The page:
The Glider was another exceptional plan that was hatched to escape from Colditz. Again as with the French tunnel this plan was not successful but it was arguably one of the most ambitious escape plans. This attempted escape plan proved to be popular in time and the concept of it was inspired by true events. It was made into a Television film, The Birdmen in 1971, whereby it depicted a success. The Glider was the brainchild of two British pilots, Jack Best and Bill Goldfinch. Through much encouragement by two other prisoners they started construction in 1944 and was designed to sit two persons. It was assembled in an attic and was built with bits of wood and out of makeshift tools like metal in window bars attached to beech wood as a handle. Most tools were taken from the castle but one in particular was acquired from bribery, a drill. This was a rather remarkable feat considering Best and Goldfinch obtained a lot of information regarding the mechanics and physics from a book housed in a library onsite to ensure the Glider would be successful.
It was of course a tricky operation to maintain and the previous tunnelling systems appeared to make a lot of the Germans suspicious of similar activity to escape underground. Security was nonetheless prevalent amongst the prisoners. An alarm system was set up for them in case a German guard came close. Another way to cover up the construction was to ensure a false wall would protect those who were building the Glider. Unfortunately the Glider did not fly as it was completed in 1945 by this time an Allied victory appeared to be eminent and the Americans were close to liberating Colditz Castle. Although I did not see the Gilder as it was uncertain what exactly happened to it, I did however hear information about the history of it from 1944-45 by a tour guide.
On the grounds of Colditz Castle there were large cut out pictures of those who attempted to escape Colditz by going undercover. In addition we were also told about other attempts of escape by a tour guide onsite that did not have cut outs of themselves. This I felt was a very interesting start to the day as it introduced to the men who spent time at Colditz. Here are three attempts that I thought were particularly clever-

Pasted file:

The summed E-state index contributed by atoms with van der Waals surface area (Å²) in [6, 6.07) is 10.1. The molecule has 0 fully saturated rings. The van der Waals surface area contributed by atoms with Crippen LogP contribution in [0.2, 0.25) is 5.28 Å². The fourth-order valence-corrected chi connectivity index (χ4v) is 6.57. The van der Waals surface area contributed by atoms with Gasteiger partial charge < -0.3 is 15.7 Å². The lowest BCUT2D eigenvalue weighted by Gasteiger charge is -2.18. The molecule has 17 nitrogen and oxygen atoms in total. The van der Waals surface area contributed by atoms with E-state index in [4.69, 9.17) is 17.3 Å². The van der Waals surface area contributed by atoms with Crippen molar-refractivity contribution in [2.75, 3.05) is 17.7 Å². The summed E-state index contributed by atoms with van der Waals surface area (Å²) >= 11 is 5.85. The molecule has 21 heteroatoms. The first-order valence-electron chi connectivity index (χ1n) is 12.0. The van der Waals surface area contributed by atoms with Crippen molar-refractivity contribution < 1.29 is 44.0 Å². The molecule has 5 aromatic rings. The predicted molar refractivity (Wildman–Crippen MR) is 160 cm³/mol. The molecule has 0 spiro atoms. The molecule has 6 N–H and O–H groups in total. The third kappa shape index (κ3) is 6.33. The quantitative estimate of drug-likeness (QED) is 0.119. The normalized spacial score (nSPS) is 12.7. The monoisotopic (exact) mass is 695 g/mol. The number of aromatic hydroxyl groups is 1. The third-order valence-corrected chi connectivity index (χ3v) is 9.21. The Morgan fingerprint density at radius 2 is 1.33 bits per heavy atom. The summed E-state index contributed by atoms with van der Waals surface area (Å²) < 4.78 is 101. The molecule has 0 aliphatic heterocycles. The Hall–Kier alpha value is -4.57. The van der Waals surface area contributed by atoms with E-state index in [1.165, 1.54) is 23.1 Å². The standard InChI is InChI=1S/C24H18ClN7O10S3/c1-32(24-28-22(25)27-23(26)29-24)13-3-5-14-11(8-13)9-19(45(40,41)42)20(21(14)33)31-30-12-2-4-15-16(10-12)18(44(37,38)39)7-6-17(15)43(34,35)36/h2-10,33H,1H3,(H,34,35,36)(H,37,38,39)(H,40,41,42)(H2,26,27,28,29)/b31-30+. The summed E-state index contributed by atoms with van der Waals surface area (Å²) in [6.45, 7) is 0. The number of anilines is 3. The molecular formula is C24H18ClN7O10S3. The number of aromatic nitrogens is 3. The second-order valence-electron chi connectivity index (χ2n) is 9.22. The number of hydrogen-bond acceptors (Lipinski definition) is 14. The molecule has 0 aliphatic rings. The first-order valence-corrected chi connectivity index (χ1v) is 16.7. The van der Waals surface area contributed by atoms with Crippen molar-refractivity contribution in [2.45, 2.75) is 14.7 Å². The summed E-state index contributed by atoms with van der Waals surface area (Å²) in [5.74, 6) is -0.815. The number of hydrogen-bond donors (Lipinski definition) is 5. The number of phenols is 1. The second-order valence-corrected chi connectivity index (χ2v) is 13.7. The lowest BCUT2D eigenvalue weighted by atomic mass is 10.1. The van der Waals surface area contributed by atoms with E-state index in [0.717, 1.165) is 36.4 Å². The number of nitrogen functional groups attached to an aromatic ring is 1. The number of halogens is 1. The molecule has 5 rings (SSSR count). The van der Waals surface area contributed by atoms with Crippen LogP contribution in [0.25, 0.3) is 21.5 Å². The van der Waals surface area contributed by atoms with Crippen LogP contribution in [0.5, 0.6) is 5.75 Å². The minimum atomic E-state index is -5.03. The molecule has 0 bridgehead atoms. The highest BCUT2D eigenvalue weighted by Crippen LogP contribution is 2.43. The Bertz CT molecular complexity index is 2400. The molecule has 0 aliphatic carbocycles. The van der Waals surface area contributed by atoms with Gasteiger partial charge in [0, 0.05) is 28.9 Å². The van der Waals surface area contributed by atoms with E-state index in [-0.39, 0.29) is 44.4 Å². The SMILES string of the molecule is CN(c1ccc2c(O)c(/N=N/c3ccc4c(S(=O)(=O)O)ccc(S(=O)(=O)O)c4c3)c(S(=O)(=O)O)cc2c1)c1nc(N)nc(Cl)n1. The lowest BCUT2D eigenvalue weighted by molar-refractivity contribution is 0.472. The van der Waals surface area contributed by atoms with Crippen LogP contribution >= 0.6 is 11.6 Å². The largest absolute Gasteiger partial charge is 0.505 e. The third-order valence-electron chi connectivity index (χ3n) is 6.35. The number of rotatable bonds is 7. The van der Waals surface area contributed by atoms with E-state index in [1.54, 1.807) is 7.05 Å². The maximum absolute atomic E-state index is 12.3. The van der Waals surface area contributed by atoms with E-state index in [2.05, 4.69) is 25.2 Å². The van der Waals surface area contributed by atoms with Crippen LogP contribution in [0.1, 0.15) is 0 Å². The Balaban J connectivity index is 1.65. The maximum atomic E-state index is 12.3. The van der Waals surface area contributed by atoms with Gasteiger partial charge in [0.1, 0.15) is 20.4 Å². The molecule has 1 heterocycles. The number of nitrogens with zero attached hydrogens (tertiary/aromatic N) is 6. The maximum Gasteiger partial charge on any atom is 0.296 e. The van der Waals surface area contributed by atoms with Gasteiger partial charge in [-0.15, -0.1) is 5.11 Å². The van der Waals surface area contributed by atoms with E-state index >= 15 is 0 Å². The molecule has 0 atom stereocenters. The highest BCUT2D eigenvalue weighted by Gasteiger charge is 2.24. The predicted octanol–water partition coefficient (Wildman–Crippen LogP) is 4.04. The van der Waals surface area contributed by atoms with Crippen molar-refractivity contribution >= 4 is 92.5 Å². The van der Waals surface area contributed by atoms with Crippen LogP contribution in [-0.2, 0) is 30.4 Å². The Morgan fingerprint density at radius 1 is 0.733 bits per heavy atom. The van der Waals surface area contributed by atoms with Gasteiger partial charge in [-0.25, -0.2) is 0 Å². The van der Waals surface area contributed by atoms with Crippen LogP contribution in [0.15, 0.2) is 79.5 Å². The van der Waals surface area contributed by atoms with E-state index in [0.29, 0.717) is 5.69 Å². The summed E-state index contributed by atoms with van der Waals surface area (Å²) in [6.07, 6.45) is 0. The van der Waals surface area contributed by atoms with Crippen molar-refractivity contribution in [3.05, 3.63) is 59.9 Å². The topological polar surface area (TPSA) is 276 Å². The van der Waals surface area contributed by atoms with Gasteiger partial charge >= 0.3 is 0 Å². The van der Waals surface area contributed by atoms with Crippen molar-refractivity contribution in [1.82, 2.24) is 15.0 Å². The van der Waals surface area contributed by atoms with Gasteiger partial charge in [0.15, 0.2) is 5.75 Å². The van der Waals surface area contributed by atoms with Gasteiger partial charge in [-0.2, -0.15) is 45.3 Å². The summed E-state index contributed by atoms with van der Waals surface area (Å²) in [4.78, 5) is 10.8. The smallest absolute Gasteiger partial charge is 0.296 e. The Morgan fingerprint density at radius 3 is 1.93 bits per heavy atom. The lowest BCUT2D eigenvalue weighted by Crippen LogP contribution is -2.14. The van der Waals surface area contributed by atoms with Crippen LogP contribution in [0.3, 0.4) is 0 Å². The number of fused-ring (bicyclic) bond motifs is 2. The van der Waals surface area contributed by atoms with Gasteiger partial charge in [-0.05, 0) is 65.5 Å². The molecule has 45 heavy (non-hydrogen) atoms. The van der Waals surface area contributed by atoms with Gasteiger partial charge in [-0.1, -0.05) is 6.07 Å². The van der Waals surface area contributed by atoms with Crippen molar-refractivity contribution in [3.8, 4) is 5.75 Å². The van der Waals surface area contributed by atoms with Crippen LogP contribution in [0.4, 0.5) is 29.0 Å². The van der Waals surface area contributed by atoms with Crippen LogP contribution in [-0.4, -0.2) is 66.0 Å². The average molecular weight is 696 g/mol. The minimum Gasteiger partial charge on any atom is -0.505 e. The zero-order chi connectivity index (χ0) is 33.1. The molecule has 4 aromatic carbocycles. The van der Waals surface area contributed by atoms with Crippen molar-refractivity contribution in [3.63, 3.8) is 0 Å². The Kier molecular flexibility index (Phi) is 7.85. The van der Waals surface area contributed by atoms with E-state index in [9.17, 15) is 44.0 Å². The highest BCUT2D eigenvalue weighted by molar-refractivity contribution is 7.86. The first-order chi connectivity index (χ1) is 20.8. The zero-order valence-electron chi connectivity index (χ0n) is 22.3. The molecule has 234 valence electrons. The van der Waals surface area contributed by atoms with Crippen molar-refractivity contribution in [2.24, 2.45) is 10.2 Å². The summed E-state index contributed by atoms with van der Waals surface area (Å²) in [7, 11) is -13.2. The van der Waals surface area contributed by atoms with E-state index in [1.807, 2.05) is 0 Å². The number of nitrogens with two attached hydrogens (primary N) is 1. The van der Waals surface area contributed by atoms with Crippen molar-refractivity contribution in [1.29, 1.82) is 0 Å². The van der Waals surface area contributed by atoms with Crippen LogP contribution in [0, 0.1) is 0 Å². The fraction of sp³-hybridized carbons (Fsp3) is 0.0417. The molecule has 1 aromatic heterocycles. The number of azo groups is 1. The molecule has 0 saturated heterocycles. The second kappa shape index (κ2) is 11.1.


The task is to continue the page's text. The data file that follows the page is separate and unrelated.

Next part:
In 1941 a Frenchman by the name of Lieutenant Chasseur Alpin Bouley dressed up as a highly respectable woman. It was unfortunate for him that he was caught after he had dropped his watch and a German guard went after “her” for Bouley’s plan to be foiled upon inspection.
In 1941 Dutch prisoners Capt. E. Steenhouwer and Lt. J. van Lynden managed to dress up as German officers however they were detected and therefore did not escape. In 1942 Lt. van der Falk Bouman and in 1943 Capt. Dufour Flt. Lt. van Rood did the same thing and were also detected.
In 1942 a Frenchman by the name of Lt. A. Perodeau had a resemblance to a handyman that worked at Colditz Castle. His name was Willi Pöhnert. Unfortunately Perodeau was also detected and sent back to Colditz Castle. A lot of the time detection occurred as it was noticeable that some men could not speak German well.
It was not always an attempt-
Needless to say it was not always an attempt and I felt at times it was those who attempted the escape were better remembered, perhaps it was the heroism attached to it and the daring sense of adventure? Not to confuse anyone that I am profoundly putting that statement out there as a true representation, on the contrary it is an opinion.
It should be stated that some men in actual fact did escape a seemingly impossible fortress. These men came from different areas and countries from Britain, Poland, Belgium, France and the Netherlands but one stood out for me. This man was the only Indian to be captured by the German troops and sent to Colditz. His name was Capt. B. Mazumdar. Mazumdar’s way of escape was not like the above attempts but this is in no way less daring. He went on hunger strike in order to receive a transfer to another camp, he escapes from the new camp and beforehand Colditz to get to the new camp.
All in all it was an interesting place to visit and I would recommend to go there, particularly if you are thinking of visiting Leipzig or Dresden as it is in close driving distance. It has a gallery and small museum on site and you are shown around by an informative guide. It is recommended to book in advance prior to visiting.